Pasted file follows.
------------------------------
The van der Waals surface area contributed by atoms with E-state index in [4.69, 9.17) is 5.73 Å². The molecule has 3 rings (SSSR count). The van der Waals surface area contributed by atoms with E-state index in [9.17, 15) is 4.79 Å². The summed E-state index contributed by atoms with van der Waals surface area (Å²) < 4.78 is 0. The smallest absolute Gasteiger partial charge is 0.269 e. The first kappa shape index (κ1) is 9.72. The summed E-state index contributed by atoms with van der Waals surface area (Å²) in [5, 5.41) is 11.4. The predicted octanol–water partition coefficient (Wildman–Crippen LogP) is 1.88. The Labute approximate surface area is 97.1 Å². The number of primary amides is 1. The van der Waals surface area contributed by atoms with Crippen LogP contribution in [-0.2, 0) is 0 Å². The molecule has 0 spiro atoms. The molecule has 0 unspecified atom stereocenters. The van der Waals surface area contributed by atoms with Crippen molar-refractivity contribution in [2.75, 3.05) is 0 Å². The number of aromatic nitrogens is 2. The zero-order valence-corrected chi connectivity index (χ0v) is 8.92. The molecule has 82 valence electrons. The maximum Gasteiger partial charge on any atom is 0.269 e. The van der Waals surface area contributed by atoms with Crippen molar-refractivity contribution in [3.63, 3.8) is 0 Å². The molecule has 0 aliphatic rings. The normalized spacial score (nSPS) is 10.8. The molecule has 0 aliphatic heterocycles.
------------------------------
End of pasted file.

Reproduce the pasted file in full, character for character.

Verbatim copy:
The van der Waals surface area contributed by atoms with E-state index in [4.69, 9.17) is 5.73 Å². The molecule has 3 rings (SSSR count). The van der Waals surface area contributed by atoms with E-state index in [9.17, 15) is 4.79 Å². The summed E-state index contributed by atoms with van der Waals surface area (Å²) < 4.78 is 0. The smallest absolute Gasteiger partial charge is 0.269 e. The first kappa shape index (κ1) is 9.72. The summed E-state index contributed by atoms with van der Waals surface area (Å²) in [5, 5.41) is 11.4. The predicted octanol–water partition coefficient (Wildman–Crippen LogP) is 1.88. The Labute approximate surface area is 97.1 Å². The number of primary amides is 1. The van der Waals surface area contributed by atoms with Crippen LogP contribution in [-0.2, 0) is 0 Å². The molecule has 0 spiro atoms. The molecule has 0 unspecified atom stereocenters. The van der Waals surface area contributed by atoms with Crippen molar-refractivity contribution in [2.75, 3.05) is 0 Å². The number of aromatic nitrogens is 2. The zero-order valence-corrected chi connectivity index (χ0v) is 8.92. The molecule has 82 valence electrons. The maximum Gasteiger partial charge on any atom is 0.269 e. The van der Waals surface area contributed by atoms with Crippen molar-refractivity contribution in [3.63, 3.8) is 0 Å². The molecule has 0 aliphatic rings. The normalized spacial score (nSPS) is 10.8. The molecule has 0 aliphatic heterocycles.